Science / Technology

To drone or not to drone? That’s SNOT the question!

What comes to mind when you think of the word Drone?

If you are a science fiction nerd like me, maybe you think of an awesome novel or movie set hundreds of years into the future. Maybe you are more linked in to history, politics or the news and think of unmanned aerial vehicles used by the military. Whatever you may think of when you hear drone, they are actually used for much more than the average person may think. Last weekend, I heard about this really interesting and innovative way drones are being used in marine science, and it’s called the SnotBot!

What is the SnotBot, you may ask? Well most simply it is a drone created by Iain Kerr and other scientists at Ocean Alliance and Olin College of Engineering to monitor whale populations. However, the SnotBot does not just “watch” whale populations, it actually collects (as you may have guessed it) whale snot! I mean it’s not exactly snot per se but it is pretty similar!

When whales surface to breathe, they need to release the air they have already used back into the atmosphere (just like all other mammals do when we respire). This results in a spout, but it isn’t just a stream of water as one may think. When exhaling, the warm air from inside the whale comes into contact with the much cooler water and it condenses, creating what looks like a spout of water.

Similar to when a human sneezes, cells slough off in the process and when the whale exhales, cells from blowhole become mixed with the water and fly into the air. The whale snot, or what is known in the scientific community as exhaled breath condensate, can be comprised of the whale’s own skin or mucus cells, hormones and even bacteria or viruses located within the blowhole. This is when the SnotBot comes in!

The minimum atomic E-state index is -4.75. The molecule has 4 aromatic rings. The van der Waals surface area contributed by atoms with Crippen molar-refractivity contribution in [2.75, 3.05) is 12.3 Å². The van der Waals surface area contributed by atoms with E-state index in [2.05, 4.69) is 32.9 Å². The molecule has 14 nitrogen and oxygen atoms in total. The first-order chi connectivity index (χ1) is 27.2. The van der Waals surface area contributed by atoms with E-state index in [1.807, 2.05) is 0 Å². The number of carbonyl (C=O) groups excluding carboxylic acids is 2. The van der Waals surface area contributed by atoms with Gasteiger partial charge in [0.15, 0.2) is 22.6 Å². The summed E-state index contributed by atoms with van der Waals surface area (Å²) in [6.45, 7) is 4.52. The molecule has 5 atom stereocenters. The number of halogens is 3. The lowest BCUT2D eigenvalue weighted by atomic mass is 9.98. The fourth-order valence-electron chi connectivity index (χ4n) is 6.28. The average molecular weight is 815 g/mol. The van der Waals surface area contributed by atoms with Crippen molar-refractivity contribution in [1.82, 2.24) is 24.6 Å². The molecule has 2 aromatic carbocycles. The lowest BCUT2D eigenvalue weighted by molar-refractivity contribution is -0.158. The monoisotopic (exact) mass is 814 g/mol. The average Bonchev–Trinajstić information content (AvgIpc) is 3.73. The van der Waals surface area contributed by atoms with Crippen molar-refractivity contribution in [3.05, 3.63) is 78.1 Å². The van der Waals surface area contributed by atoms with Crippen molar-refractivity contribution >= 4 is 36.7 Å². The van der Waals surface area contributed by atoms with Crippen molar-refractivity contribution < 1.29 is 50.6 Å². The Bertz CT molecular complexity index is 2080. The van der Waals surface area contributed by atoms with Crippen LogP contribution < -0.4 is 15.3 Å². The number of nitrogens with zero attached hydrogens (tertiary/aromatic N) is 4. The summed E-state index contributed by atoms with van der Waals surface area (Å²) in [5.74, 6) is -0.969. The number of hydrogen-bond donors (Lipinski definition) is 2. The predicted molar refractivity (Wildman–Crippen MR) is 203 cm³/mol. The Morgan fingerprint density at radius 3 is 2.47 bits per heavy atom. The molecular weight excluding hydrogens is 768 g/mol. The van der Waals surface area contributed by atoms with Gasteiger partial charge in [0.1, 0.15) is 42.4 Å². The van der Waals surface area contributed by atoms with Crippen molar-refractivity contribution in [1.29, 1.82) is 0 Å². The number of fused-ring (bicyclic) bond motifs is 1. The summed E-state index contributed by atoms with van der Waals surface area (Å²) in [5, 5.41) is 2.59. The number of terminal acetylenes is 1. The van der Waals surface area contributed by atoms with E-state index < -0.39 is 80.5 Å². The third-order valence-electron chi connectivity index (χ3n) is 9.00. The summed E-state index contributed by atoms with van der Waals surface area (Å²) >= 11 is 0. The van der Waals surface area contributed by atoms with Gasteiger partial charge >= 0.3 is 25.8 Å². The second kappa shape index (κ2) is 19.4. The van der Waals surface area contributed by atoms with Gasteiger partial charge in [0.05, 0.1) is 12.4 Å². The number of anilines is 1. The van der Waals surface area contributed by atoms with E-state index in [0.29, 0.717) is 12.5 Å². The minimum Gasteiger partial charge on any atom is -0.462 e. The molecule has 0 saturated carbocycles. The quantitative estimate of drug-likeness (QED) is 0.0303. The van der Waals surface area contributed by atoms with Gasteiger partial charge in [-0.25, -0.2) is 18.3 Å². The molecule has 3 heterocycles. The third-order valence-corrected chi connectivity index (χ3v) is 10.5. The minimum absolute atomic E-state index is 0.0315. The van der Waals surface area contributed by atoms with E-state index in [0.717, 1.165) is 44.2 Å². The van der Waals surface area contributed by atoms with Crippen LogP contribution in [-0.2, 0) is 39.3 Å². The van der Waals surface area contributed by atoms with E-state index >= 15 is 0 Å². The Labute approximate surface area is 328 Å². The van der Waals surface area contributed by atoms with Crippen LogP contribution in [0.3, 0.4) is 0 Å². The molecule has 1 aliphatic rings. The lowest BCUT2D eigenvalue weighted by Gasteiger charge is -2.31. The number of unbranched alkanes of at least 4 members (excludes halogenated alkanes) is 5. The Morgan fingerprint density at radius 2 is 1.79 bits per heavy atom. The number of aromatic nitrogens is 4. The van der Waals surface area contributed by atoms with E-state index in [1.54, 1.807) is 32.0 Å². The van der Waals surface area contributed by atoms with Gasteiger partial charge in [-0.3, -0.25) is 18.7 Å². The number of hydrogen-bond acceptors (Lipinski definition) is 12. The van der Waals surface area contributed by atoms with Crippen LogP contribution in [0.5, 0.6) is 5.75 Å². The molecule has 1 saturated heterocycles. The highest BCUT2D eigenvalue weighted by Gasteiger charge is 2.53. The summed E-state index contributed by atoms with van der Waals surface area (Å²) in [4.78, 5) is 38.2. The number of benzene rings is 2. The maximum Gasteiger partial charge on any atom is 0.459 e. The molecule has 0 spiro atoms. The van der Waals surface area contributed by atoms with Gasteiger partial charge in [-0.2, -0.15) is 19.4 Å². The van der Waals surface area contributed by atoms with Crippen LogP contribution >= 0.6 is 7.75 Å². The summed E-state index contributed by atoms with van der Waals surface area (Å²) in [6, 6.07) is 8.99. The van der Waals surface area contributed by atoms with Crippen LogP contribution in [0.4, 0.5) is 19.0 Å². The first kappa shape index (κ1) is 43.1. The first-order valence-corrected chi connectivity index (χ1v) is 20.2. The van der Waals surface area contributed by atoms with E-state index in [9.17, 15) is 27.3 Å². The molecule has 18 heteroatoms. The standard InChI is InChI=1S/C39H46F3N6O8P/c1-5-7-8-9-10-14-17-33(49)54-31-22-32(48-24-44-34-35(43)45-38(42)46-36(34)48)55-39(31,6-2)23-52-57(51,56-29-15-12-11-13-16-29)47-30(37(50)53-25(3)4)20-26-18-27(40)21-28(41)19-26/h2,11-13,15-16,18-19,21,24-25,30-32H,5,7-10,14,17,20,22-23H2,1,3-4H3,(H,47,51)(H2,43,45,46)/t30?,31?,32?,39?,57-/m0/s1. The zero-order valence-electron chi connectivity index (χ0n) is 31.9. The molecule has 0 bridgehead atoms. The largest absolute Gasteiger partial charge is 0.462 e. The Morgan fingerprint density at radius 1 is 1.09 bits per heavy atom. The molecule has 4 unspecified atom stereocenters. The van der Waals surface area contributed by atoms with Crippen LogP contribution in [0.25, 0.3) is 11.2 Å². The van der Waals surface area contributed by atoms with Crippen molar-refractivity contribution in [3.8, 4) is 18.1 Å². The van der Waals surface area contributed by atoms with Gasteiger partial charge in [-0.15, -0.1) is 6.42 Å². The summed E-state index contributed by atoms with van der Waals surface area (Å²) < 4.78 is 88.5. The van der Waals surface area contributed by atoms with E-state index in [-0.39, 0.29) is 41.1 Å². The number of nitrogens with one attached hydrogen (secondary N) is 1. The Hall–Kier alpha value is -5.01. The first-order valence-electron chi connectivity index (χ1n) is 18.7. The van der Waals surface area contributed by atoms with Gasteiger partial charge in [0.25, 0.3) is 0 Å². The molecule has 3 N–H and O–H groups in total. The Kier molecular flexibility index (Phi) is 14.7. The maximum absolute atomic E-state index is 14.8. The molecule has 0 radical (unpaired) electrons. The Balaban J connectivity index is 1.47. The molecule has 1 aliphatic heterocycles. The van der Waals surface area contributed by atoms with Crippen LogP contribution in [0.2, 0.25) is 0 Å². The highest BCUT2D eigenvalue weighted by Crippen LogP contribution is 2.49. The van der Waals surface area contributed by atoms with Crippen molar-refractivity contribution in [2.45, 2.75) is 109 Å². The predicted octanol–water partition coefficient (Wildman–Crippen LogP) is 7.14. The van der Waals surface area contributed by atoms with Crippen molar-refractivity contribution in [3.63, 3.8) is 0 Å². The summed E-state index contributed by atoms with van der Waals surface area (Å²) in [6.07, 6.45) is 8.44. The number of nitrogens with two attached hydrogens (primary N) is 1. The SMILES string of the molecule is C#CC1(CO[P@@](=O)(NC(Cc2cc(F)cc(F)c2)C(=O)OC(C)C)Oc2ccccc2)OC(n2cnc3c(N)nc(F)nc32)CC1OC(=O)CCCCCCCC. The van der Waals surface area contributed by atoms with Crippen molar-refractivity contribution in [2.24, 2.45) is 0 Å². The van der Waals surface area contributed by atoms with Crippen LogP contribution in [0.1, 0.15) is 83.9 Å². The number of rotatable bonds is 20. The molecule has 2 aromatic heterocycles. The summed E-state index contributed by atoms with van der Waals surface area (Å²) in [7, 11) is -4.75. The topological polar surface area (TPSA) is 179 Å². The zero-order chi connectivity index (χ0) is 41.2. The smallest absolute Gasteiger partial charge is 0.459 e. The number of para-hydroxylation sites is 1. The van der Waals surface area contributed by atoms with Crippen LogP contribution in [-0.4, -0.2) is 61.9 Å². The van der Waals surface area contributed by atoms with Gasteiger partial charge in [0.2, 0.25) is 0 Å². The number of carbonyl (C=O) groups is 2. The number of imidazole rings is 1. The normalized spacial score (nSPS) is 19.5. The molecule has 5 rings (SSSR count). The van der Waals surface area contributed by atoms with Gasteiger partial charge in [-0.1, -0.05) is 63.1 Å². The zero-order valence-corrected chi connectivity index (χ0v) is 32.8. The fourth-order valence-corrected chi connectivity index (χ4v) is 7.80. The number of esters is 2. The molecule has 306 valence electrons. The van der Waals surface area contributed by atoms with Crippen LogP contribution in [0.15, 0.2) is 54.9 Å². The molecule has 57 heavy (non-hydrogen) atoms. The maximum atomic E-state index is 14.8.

Credit: Craig Lemoult/WGBH

Credit: Craig Lemoult/WGBH

The SnotBot flies over a whale resurfacing to breathe and collects samples from the exhaled breath condensate. When the “snot” is collected, scientists have obtained cells from the blowhole that can provide a wealth of data. These cells can be used for genetic testing as well as insight into the health of the individual whale. And how cool is that? While this drone may not be able to save whale population on its own, it will provide scientists with invaluable information on our charismatic megafauna friends. Because we can’t all be like Dory and speak whale!

As of August 29, 2015, The Ocean Alliance with a Kickstarter fundraiser raised almost $230,000 to fund the development of SnotBot and Oceanographic cruises at 3 locations around the globe to monitor whale populations!

For more info about SnotBot check out the Ocean Alliance website!

One thought on “To drone or not to drone? That’s SNOT the question!

  1. Pingback: Two Years of UNdertheC! | UNder the C

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